Five tips for protecting your company against insider threats
Many companies think of hacker attacks – such as those involving ransomware, Trojans or malware – as the biggest risk to security. However, network vulnerabilities are not always exploited by outsiders. The company’s own staff may have wide-ranging access permissions and use these to misuse corporate data. Few organisations are as well-equipped with tools and measures to block insider attacks as they are against threats from outside. The following five tips help companies ensure that they’re effectively protected against data loss and theft by insiders.
1. Implement a range of different access permissions
To protect sensitive data, it’s important to ensure that staff from different departments have the access permissions they need for their job. That helps firms enforce a “need-to-know” principle. In other words, employees can’t access certain documents or data unless they need them for a specific task or project. Using varying permission levels, companies can set up “Chinese walls” within the company that prevent information being shared between departments. This measure helps to limit the impact of any loss of data.
2. Use highly secure two-factor authentication
It’s a good idea to implement two-factor authentication as a further measure to minimise risk. To access the system, users enter their password first, but also need to enter a pin number that is texted to their mobile device and is only valid for a single session. As a result, insider attackers can’t access sensitive information or data – even if they have stolen other users’ passwords.
3. Shield your information
Operator shielding provides an extra layer of security for data – because IT providers and operators should not have access to your files and documents under any circumstances. And administrators’ access rights should be strictly limited to the information they need for their job.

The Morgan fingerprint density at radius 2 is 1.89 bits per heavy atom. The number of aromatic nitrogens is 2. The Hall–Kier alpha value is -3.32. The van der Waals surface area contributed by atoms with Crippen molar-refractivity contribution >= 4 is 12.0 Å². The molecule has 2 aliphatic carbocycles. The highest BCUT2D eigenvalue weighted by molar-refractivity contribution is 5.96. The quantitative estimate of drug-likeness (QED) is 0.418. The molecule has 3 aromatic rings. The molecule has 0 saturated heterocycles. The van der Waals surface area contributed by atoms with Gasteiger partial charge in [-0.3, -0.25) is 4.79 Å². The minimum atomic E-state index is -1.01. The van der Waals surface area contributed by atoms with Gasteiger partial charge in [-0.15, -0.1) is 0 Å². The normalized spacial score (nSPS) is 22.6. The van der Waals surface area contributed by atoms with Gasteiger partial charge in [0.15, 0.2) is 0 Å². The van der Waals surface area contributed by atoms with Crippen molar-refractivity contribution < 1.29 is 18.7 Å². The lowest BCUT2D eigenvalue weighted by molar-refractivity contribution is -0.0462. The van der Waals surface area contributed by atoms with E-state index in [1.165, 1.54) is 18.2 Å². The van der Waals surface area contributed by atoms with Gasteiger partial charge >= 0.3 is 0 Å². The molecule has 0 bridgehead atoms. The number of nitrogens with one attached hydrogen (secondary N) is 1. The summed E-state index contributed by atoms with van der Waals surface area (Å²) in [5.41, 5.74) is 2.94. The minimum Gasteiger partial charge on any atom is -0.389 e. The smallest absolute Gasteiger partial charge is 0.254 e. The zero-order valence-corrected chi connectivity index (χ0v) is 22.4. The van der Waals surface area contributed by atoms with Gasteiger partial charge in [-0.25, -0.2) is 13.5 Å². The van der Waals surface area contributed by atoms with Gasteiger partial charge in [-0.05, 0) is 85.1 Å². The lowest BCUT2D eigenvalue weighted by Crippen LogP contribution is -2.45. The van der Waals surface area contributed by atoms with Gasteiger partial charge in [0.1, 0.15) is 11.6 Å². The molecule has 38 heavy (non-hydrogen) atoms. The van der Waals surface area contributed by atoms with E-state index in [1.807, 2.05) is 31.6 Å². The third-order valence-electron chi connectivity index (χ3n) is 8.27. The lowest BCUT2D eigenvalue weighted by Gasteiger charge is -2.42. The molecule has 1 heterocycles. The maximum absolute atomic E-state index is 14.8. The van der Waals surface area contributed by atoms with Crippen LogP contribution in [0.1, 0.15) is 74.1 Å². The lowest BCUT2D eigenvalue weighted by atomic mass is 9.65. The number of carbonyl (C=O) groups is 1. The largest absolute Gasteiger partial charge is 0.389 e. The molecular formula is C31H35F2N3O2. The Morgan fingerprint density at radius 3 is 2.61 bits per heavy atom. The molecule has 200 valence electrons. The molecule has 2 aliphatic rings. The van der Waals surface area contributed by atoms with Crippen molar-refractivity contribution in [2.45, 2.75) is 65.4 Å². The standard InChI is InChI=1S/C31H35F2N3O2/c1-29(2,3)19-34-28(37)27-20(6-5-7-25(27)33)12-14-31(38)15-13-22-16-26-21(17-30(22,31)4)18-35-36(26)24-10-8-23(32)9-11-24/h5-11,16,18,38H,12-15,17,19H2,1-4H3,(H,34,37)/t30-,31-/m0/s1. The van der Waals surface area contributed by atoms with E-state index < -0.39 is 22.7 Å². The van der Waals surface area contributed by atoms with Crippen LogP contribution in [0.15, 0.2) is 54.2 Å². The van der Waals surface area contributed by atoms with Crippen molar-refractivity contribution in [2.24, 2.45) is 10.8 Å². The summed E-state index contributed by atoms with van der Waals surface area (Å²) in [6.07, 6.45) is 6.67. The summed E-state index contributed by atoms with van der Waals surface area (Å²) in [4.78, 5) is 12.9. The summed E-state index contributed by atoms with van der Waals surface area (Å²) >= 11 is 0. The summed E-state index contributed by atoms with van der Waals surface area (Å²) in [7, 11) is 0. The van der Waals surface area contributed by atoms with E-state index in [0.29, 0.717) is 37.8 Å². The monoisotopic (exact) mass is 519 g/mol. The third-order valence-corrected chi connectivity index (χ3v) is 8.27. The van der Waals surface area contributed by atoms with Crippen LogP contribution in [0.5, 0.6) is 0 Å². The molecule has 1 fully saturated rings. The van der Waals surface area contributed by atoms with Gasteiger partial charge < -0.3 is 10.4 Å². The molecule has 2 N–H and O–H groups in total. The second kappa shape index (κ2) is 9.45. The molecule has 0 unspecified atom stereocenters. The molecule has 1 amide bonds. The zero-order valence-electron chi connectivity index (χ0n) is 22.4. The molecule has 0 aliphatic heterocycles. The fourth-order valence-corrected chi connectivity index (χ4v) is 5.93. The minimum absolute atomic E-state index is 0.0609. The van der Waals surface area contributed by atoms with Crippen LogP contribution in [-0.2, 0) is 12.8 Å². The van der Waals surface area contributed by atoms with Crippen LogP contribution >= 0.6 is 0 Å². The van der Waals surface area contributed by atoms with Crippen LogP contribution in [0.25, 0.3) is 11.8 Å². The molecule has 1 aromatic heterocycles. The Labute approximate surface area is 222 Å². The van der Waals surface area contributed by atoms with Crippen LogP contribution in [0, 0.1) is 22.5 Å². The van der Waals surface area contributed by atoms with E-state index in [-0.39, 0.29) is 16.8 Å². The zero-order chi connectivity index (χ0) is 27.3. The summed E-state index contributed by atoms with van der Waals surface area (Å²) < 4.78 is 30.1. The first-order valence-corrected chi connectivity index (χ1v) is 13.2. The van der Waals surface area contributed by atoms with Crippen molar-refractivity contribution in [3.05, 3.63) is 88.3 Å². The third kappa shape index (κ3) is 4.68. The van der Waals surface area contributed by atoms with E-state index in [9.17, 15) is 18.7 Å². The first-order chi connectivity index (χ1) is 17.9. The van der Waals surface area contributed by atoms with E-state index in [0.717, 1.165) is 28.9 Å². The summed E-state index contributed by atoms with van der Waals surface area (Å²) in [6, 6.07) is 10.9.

4. Implement information rights management
You can use information rights management technologies to monitor your sensitive documents and prevent them from being downloaded by unauthorised users. IRM is an effective way to ensure you keep control over your documents, even when users have the necessary permissions to access them. In addition, watermarks can be embedded in them dynamically, helping to prevent users from making screenshots. These measures help to ensure that data stays within a protected environment and doesn’t fall into the hands of third parties or anyone not involved in working on it.
5. Record activities in a tamper-proof history
Logging every activity in a tamper-proof history helps you hinder data theft by insiders and – if an incident does arise – to find out exactly what happened after the event. That gives you transparency and traceability throughout the information flow.
Mark Edge, Regional VP of Brainloop, comments on the growing threat of insider attacks: “Over the last few years, we’ve observed how data loss incidents can increasingly be traced back to insiders. Companies often make it very easy for their staff to access and distribute sensitive data due to insufficient security standards and precautions. Yet the company’s image isn’t the only thing to suffer in cases of data theft. The financial and legal consequences can be considerable and even threaten the firm’s survival. This is why Brainloop recommends that companies implement and comply with the standards described above to minimise their exposure to risk.”